We've covered FIDO2 in this year's eleventh calendar post, and with FIDO2 available the internet has all the tools need to lighten the load of the password. One of its results is the Web Authentication(WebAuthn) API, simplifying FIDO2 authentication for web browsers. Here are the basics to get started with a wide range of authenticators on your website.
3 min read
By Mats Jonassen
December 16, 2019
The FIDO Alliance has since 2013 worked towards simpler online authentication and a weaker reliance on passwords. A strong alternative to password authentication is becoming generally available: the cryptographic authenticator. The authenticator covers the "Something you have" authenticator factor. To strengthen the adaption of authenticators W3C released its Web Authentication API at their "Recommended" level this March.
create() is used to register new authenticators, and
get() to authenticate users. Both methods accept their separate option objects to provide some level of control to implementers as well as providing the required security measures. One of these measures is the challenge. Challenges are required for all authenticator communication and serve as a nonce value that must always be signed over by the authenticator. This proves the authenticator's involvement and prevents replay attacks. The back-end services must generate and validate the challenges for it to achieve its purpose.
To register a new authenticator WebAuthn exposes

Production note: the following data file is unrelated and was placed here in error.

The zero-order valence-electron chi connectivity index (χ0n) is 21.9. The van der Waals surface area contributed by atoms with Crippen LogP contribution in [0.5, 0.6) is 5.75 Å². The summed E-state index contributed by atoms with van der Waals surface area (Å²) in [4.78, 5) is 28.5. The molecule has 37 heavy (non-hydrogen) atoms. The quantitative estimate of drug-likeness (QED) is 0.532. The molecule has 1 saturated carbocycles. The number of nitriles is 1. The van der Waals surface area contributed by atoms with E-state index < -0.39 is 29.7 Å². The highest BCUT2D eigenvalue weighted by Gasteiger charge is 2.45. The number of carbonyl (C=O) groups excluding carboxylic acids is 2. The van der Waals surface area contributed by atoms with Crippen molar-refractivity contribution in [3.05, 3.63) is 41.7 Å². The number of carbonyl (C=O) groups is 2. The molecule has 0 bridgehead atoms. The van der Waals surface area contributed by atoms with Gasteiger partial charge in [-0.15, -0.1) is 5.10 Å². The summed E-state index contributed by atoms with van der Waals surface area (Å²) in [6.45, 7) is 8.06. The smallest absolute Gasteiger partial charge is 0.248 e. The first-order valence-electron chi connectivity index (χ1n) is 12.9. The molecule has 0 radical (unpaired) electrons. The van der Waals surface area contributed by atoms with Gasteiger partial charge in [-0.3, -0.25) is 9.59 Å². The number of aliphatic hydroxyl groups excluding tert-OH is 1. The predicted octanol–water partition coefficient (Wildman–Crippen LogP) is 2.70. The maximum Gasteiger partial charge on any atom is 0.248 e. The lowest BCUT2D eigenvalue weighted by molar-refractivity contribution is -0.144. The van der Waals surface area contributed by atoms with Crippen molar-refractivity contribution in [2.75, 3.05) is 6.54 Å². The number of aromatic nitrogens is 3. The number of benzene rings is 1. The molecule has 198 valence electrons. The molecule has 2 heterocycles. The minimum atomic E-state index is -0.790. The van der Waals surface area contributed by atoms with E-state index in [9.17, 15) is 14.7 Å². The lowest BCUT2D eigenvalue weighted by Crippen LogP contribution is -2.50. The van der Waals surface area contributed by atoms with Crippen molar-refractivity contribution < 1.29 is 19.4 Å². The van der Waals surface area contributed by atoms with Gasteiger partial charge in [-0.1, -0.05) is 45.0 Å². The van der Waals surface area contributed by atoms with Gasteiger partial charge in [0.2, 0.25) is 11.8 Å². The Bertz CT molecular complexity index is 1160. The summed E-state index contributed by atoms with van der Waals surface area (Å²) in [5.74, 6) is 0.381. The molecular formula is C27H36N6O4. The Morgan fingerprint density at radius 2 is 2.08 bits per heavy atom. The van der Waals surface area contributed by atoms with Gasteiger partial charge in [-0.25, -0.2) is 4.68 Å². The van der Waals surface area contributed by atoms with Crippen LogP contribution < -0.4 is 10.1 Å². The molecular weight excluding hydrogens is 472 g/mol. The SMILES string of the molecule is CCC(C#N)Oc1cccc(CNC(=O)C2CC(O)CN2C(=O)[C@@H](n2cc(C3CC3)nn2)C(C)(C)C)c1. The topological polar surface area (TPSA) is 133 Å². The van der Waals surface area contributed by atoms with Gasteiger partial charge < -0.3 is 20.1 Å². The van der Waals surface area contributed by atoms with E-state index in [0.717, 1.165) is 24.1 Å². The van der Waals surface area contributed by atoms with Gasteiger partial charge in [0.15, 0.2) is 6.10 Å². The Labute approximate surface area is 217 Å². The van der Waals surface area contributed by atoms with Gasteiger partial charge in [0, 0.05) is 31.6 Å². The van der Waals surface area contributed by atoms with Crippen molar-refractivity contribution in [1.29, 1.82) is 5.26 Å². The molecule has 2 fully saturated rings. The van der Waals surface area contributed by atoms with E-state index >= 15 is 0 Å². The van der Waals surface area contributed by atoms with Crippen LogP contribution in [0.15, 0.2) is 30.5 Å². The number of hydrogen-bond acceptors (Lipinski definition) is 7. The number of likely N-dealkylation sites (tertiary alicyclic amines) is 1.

create(). During the registration process, the authenticator will be provided with identifiers for a relying party(the domain/server), user entity, and public-key preferences. Authenticators generate a new key-pair for every new domain it registers with, preventing a login for domain A to be valid for domain B.
When it comes to authenticating a user the process becomes even simpler. The relying party information is by default handled by the browser and the only required parameter is the challenge, again created by the relying party.
The authenticator will look up the specific private key used to register for the relying party and produce a signature for its id and challenge. To verify the authenticator the server must get the public key for the user, and check that the returned data is as expected with a valid signature.
In what we've covered so far, there is no verification that the communication has occurred with an authenticator and there is no verification that the authenticator plays by the FIDO2 rules. A web browser can fake the result of WebAuthn using any unsecured techniques. To improve authenticator trust there are specified rules for attestation. Authenticator attestation utilizes techniques such as X.509 certificates to build trust paths to the origin of the authenticator.
We hope this article may inspire you to try out WebAuthn If you would like to know more and see code examples check out https://developer.mozilla.org/en-US/docs/Web/API/Web_Authentication_API or the official recommendation at https://www.w3.org/TR/webauthn/.